Maker Faire Detroit 2015 at The Henry Ford in Dearborn, Mich. Saturday, July 25, 2015. Gary Malerba/Special To The Henry Ford

You’ve never seen Hot Wheels like Maker Faire Detroit does Hot Wheels.

Maker Faire Detroit, of course. One of the longest-running Maker Faires in the world, Maker Faire Detroit takes place for the seventh year in a row this weekend, July 30 and 31, at The Henry Ford. With nearly 25,000 folks coming out last year to learn, share, and celebrate all forms of making, community support is clearly strong in the area. And what better host than The Henry Ford, which has been recognizing, preserving, and promoting American ingenuity and innovation for decades.

The video from last year’s Faire captures the energy and diversity of projects:

We asked Shauna Wilson of The Henry Ford to share some highlights we can expect at this year’s Maker Faire Detroit. Here’s what she shared:

We have some really interesting things going on, including a theremin workshop and performances by Dorit Chrysler, MegaBots on the midway, a talk from the Detroit Lawn Mower Gang (they have an amazing story to tell!), and a daily Zot Artz all-abilities interactive art pop-up.

We’ll have a few of the innovators featured on Henry Ford’s Innovation Nation TV show: Chatlight, Drinkable Book, and Soundwave Extinguisher. We also have a new opportunity for educators to connect at Maker Faire Detroit, with a special meet-up on Sunday afternoon. And of course there’s the return of the record-setting, giant Hot Wheels track (pictured above).

A full list of makers and a schedule of lineups are available on the Maker Faire Detroit site.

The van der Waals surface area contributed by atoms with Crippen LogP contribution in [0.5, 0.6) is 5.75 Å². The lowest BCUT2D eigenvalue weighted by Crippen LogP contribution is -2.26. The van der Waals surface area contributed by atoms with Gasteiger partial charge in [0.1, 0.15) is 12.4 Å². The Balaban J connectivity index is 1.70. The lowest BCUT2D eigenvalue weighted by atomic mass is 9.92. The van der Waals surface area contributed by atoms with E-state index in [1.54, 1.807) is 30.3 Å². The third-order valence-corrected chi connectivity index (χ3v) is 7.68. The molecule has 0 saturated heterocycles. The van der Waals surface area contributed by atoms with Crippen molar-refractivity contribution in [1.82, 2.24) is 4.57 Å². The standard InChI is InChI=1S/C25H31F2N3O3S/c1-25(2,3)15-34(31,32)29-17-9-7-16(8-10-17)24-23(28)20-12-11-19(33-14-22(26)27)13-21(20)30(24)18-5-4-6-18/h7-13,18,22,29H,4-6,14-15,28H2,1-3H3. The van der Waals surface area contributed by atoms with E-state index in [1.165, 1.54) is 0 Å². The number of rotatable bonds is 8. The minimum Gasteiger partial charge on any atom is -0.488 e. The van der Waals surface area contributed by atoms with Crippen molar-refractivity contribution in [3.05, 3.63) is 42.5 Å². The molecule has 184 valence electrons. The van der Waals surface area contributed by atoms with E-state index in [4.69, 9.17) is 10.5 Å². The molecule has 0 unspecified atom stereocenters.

We were intrigued by Shauna’s highlights and reached out to Dorit Chrysler, Matt Oehrlein of MegaBots, Tom Nardone of Detroit Mower Gang, and Dwayne Szot of Zot Artz to get to know them better.

Dorit Chrysler

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Austrian thereminist, composer, producer, and singer Dorit Chrysler‘s passion for the theremin is without a doubt. She cofounded the New York Theremin Society and opened the first theremin school for kids, KidCoolThereminSchool.

Where did you hear about Maker Faire and why did you decide to get involved?
Moogfest provided the connection by meeting Kristen Gallerneaux from The Henry Ford museum there. Maker Faire sounded intriguing and a perfect fit for KidCoolThereminSchool.

How did you first get introduced to the theremin and why is it so appealing to you?
My friend had a theremin for repair at his house. I was instantly fascinated by its unusual interface and dynamic potential!

Do you make your own theremins?
I do not make my own theremins, but at Maker Faire, I’m bringing along Charles Hobbs, whose theremin I am performing on.

What do you have in store for Maker Faire Detroit?
Children and adults will have the opportunity to play and explore this unusual and very creative instrument. I will also give daily concerts to demonstrate a theremin’s musical potential, playing some historic standards as well as contemporary compositions.

What’s one of your favorite audience reactions you’ve gotten?
An orthodox priest in Serbia holding his cross against the theremin to protect his people from the work of the devil — no that was a bit scary, actually. If people are tempted to try it themselves after seeing a performance, my job is done.

MegaBots

Computer Museum

It’s not hard to guess what Oakland, California based MegaBots, Inc. makes, but just how mega the bots are is truly impressive. And with a tagline like “Making the world more epic, one giant robot at a time,” how could you go wrong? Cofounded by Matt Oehrlein, Gui Cavalcanti, and Brinkley Warren, MegaBots applies top-notch skills to creating the world’s largest piloted robots. Their Mk. II MegaBot debuted at Maker Faire Bay Area in 2015 and is 15 feet tall, weighs in at 12,000 pounds, and can hurl three-pound projectiles at speeds of over 130MPH. We spoke with Matt.